Uncle Burt's Tree
This sculpture is a collaboration with nature, to celebrate both the rich beauty of walnut wood and the time and place in the life story of this particular tree. The wood comes from a historic eastern black walnut that stood more than 80 feet tall and was famous in Vacaville, California. It was thought to have been planted on the Wycoff Ranch when Burt Wykoff was born in 1886. Its nuts were used to start over 100 walnut groves in California and, in 2002, it was honored with a historic plaque. During its more than 100 years of life, the mighty tree went from shading horse drawn wagons on ranchland to being engulfed by a city and, finally, to standing alone surrounded on all sides by pavement, weakened and attacked by insects. In 2012, the tree was considered a safety hazard and cut down. For Ido, the rings of a tree, the textures, damage, and weathering are all important elements of its life—to be acknowledged and honored.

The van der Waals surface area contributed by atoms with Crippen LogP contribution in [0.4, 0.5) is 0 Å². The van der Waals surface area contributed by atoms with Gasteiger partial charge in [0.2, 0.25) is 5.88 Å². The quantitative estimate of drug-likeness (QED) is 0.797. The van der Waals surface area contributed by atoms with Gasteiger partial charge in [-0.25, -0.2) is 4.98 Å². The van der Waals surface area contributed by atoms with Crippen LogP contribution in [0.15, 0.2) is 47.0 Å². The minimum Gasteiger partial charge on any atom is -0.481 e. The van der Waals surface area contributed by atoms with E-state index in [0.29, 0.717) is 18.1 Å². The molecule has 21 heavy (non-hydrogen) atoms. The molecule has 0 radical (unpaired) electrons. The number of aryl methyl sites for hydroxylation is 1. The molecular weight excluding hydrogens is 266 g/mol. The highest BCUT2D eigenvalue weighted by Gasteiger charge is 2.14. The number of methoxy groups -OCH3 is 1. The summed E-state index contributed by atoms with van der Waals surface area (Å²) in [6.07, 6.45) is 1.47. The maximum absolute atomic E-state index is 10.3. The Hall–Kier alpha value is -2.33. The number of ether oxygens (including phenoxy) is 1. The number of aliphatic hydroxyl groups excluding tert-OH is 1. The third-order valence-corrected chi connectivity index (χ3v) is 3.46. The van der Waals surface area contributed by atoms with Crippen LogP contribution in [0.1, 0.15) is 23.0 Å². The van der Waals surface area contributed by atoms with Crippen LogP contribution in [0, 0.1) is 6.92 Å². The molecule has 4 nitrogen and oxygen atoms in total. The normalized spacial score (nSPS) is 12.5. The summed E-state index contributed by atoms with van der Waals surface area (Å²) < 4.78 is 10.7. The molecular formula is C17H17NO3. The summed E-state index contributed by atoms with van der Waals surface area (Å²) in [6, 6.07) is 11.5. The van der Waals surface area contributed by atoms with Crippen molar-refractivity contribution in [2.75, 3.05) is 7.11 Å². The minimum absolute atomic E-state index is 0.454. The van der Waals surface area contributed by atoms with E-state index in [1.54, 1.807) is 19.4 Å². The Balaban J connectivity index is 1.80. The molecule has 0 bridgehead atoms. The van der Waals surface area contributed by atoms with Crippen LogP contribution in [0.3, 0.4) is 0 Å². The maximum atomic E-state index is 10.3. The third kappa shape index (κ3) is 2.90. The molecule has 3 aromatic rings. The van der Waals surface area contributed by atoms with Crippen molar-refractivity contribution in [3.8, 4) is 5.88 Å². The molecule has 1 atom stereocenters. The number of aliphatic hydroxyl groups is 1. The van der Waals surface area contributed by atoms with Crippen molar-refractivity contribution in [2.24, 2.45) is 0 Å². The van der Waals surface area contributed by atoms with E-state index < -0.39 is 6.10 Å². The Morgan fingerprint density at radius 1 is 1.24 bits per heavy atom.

Ido Yoshimoto grew up on Inverness Ridge, among a community of accomplished artists, on surrealist painter Gordon Onslow Ford’s land. His godfather was pioneering wood sculptor J.B. Blunk and his father was artist Rick Yoshimoto. Ido spent 20 years working as an arborist with the Bolinas tree-work company, Pacific Slope. His years working in trees and local habitats contribute to his deeply held creative philosophy of presenting not only the beauty of wood, but also emphasizing the story that is recorded in the wood—of the time and place where it grew. Most of the wood he uses has been salvaged by himself, or occasionally sourced from Evan Shively’s mill in Tomales. Yoshimoto is gaining wide recognition and was recently featured in Architectural Digest, in an article about his simple, authentic lifestyle, the unique furniture and art he creates, and his environmental vision. Uncle Burt’s Tree was featured in Yoshimoto’s solo exhibition at Bolinas Museum.